Launching the Angel Investors Network of the Americas signifies a pivotal advancement in supporting Latin American entrepreneurship. With its robust commitment of up to $1 billion and strategic support from organizations like Uruguay Innovation Hub, Endeavor Miami, and IDB Lab, this initiative is set to bridge critical financing gaps and stimulate substantial economic growth

Foreign direct investment in Panama, a strategic destination for entrepreneurs in 2024

Panama’s legal framework treats local and foreign investors equally. Laws such as Law 54 of 1998 guarantee the protection of foreign investments and offer attractive tax incentives. Establishing a company in Panama is relatively simple and quick, and it can be completed in approximately five days.

The United States Bets on Promoting the Chip Industry in Latin America

The initiative’s potential to create jobs, enhance skills, and stimulate local economies could catalyze sustainable growth across the region. Moreover, the focus on strengthening economic ties and reducing migration pressures highlights a comprehensive approach to regional stability and prosperity.

Strategic Moves in the Costa Rican Semiconductor Industry: Competing on a Global Scale

“Costa Rica is a strategic partner for the semiconductor industry, and we are going to facilitate key meetings to present our value proposition to companies in the semiconductor ecosystem,” said the general manager of the Procomer, Laura López.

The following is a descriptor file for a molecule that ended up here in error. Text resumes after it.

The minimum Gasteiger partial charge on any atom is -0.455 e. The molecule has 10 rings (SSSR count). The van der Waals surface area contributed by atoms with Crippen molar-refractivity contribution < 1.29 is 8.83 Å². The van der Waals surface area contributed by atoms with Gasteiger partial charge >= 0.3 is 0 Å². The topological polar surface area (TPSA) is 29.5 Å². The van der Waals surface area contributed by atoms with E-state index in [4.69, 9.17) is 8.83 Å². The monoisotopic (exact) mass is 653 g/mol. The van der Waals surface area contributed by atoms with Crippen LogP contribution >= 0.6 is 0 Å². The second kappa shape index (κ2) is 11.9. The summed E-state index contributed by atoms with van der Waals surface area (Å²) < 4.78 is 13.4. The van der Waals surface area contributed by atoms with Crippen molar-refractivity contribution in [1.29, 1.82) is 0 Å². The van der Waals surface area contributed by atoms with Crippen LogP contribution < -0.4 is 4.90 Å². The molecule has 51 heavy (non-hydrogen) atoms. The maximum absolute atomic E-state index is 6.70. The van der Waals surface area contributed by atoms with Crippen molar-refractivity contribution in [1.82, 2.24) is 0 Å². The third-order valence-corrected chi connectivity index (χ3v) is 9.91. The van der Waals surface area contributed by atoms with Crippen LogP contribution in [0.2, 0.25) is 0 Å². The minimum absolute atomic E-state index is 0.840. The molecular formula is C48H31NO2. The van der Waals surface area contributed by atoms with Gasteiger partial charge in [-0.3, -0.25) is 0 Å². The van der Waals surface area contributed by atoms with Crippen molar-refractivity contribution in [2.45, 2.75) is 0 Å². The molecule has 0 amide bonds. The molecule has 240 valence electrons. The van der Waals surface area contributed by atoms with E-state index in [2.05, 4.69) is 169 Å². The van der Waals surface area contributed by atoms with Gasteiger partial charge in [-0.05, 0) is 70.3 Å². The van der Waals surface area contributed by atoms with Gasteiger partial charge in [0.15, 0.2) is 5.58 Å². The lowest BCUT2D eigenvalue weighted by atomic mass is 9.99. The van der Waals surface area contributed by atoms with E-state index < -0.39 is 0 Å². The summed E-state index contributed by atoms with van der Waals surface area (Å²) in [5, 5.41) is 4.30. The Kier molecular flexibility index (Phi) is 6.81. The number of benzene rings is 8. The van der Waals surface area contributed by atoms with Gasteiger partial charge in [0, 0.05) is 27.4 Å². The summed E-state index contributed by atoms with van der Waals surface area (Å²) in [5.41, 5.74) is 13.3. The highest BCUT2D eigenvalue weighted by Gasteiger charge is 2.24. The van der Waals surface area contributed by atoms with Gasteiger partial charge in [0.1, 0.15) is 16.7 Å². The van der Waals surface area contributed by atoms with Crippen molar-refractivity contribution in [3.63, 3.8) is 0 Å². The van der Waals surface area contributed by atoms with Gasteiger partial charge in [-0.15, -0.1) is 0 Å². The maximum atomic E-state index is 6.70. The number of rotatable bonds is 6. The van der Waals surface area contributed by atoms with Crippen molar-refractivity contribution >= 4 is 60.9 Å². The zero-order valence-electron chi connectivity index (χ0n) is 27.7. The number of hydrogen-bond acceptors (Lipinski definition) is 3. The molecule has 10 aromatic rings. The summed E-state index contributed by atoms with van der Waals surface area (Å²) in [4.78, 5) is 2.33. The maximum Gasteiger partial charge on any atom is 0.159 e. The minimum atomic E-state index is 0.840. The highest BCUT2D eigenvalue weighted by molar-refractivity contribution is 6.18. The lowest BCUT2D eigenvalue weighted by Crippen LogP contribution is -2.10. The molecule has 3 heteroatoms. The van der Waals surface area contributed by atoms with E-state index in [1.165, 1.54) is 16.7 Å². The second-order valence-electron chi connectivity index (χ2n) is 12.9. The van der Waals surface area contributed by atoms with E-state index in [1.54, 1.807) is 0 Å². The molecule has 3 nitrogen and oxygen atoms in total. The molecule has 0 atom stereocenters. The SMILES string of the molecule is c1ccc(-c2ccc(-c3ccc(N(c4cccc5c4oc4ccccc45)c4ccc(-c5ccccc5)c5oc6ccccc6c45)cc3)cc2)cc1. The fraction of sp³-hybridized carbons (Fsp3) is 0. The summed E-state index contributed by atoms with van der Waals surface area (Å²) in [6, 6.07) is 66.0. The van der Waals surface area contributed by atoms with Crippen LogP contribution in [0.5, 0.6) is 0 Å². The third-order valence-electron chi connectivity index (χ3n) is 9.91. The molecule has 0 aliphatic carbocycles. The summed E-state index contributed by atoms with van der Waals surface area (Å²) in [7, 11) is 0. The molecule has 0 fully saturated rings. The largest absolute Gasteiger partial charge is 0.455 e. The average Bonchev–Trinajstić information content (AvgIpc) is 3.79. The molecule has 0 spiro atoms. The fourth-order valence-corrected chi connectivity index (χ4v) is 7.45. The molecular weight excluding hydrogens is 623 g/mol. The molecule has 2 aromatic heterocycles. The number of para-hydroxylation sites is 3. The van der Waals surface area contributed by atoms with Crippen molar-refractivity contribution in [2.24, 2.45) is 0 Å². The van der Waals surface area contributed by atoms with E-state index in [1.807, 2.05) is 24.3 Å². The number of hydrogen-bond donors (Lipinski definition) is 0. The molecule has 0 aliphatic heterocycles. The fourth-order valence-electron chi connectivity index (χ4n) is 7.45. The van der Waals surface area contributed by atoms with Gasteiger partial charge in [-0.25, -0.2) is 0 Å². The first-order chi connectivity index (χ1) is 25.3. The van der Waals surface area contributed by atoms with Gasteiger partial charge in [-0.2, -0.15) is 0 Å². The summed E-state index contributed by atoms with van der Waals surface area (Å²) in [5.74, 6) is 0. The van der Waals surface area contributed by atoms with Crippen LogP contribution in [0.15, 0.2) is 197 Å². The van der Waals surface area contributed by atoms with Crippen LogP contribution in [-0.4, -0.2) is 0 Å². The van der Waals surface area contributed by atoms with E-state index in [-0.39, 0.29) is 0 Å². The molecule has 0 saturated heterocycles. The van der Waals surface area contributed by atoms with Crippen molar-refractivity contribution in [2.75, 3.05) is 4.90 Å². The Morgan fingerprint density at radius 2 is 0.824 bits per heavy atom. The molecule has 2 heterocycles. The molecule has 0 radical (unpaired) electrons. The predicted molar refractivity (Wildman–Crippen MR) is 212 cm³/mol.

What country will have the first spaceport in Latin America?

The strategic location of the spaceport at Querétaro International Airport, with its robust infrastructure, makes it an ideal hub for aerospace activities. The construction of specialized hangars and facilities will support various aerospace operations, fostering job creation and economic growth.

Microbusinesses in Southern Paraguay are booming

What is there in southern Paraguay that is attracting investments like a magnet? According to the Vice Ministry of MSMEs, in 2023, almost 367,000 economic units had been formalized in Paraguay, of which 88% are microenterprises.

Investment Between Mercosur and the UAE: New Horizons

The Foreign Ministry of Argentina and its fellow MERCOSUR members are promoting a Comprehensive Economic Partnership Agreement with the United Arab Emirates (UAE). Such a partnership will result in four additional opportunities for investment between Mercosur and the UAE.

Bitcoin and beyond: the wave of cryptocurrencies in Latin America

As Latin American nations continue to explore and adapt to the world of cryptocurrencies, the potential for economic transformation and greater financial inclusion becomes increasingly evident, setting the stage for a dynamic future in the digital economy.

Subscribe To Our Newsletter

Join our mailing list to receive the latest news and updates from our LATAM FDI team.

You have Successfully Subscribed!